Preventing memory fragmentation in a polymorphic container

This question requires some explanation, so if you don't skip this example, don't get to the end :)

I recently read a book describing memory fragmentation (on the heap) and got me thinking about my own projects. For example when using ptr_container (from Boost) like this

ptr_array<A> arr;       // 
arr.push_back(new A()); // a1.
arr.push_back(new A()); // a2.
arr.push_back(new A()); // a3.


it will rather quickly lead to memory fragmentation when replacing elements. For an argument, let's say that the actual container can contain all the pointers we give it. The heap will look something like this:



When we start replacing pointers with a subtype (which has a larger size), this situation changes, lets say that we are replacing all objects that are referenced by odd pointers (a1, a3, ...) with a larger type, Let's look like this:



where [xx] stands for unused space and b1 ... bN stands for new objects.

So, I need a container that stores objects (in STL containers for example), but supports polymorphic storage. I know how to implement this kind of container, but I prefer to use "expert" libraries (Boost, STL, ...). To summarize, my question is:

Is there a container that supports (dynamically allocated) polymorphic objects stored in a contiguous memory sequence?

For example, a memory layout might look like this:

[arr_array] = [ptr_lookup_table][storage]
            = [p1, p2, ..., pn][b1, a2, b3, ..., aN]


Thanks for your responses / comments!


source to share

3 answers

Fragmentation of memory requires some pre-knowledge about memory allocation, so I need to establish some concepts first.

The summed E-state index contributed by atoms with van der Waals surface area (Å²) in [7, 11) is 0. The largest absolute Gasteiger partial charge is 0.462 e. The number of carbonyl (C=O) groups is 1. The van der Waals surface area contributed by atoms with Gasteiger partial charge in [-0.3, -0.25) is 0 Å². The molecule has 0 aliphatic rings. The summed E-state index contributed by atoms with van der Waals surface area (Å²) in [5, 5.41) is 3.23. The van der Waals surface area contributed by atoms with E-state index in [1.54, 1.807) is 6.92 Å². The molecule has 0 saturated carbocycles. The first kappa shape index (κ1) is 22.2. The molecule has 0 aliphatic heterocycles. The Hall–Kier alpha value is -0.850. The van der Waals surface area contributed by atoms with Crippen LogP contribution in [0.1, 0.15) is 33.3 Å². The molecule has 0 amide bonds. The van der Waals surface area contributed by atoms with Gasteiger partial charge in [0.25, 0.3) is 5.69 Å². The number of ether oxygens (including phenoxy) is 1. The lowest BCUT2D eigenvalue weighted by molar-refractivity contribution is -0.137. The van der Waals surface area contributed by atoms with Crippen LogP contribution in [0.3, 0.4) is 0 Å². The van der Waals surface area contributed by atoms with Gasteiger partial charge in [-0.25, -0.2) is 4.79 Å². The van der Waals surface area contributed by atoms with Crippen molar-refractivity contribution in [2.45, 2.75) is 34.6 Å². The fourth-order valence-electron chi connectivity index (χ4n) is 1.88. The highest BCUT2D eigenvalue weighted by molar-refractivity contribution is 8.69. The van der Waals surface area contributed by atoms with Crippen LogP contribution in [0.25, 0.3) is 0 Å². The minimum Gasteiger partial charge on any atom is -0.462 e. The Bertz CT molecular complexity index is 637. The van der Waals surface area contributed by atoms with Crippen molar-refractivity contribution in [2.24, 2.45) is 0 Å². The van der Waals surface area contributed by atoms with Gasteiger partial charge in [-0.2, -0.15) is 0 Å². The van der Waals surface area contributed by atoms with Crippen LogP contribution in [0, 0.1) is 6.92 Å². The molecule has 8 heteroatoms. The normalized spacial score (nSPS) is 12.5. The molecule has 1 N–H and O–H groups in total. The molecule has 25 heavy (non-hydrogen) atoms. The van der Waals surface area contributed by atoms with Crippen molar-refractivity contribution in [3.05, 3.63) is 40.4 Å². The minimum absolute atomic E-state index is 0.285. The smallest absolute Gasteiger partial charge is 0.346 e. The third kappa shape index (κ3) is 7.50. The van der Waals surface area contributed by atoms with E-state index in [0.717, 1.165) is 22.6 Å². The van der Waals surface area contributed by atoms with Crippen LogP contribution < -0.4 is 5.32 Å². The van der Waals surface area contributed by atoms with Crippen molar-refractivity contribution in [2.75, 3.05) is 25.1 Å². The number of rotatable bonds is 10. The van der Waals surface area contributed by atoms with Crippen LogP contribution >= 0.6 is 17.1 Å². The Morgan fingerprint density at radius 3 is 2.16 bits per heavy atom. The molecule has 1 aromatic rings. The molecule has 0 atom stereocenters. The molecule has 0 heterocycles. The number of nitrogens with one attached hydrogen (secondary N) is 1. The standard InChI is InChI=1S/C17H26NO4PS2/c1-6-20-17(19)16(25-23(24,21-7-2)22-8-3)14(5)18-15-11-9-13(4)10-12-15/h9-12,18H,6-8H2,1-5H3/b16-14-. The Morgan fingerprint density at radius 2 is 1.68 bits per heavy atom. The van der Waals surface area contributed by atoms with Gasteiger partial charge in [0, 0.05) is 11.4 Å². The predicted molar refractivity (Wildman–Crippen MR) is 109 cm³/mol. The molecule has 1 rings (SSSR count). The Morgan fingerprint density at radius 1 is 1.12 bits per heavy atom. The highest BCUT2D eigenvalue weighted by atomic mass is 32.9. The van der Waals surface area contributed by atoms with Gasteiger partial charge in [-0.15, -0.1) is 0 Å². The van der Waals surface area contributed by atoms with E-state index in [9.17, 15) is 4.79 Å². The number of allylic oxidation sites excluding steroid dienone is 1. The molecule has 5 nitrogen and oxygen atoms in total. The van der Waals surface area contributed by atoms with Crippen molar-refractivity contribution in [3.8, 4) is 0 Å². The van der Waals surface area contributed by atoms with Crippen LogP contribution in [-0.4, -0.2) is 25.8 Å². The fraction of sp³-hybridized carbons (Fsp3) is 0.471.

Memory allocation

When you call a statement new

(which is often called malloc

behind the scenes by default ), you are not directly requesting memory from the OS, but what happens (usually) is this:

  • you call malloc

    for 76 bytes, it looks like if available:
    • If not, it requests a page (usually 4KB) from the OS and prepares it
  • then it serves up the 76 bytes you asked for

Memory fragmentation can occur at two levels:

  • You can run out of your virtual address space (not so easy with 64-bit platforms).
  • You may have almost blank pages that cannot be fixed and yet cannot serve the requests you are making.

Generally, since you malloc

should call 4KB pages at a time (unless you ask for a larger chunk, in which case it will pick more 4KB), you should never run out of your address space. This happened on a 32 bit machine (limited to 4 GB) for unusually large distributions.

On the other hand, if your implementation is malloc

too naive, you can end up with fragmented blocks of memory and therefore have much more memory than what you are actually using. This usually refers to the fragmentation of memory at the present time.

Typical strategy

When I say naively, I mean, for example, your idea of ​​constantly distributing everything. It is a bad idea. This is usually not the case.

Good malloc

implementations today use pools instead .

Typically, they will have pools by size:

  • 1 byte
  • 2 bytes
  • 4 bytes
  • ...
  • 512 bytes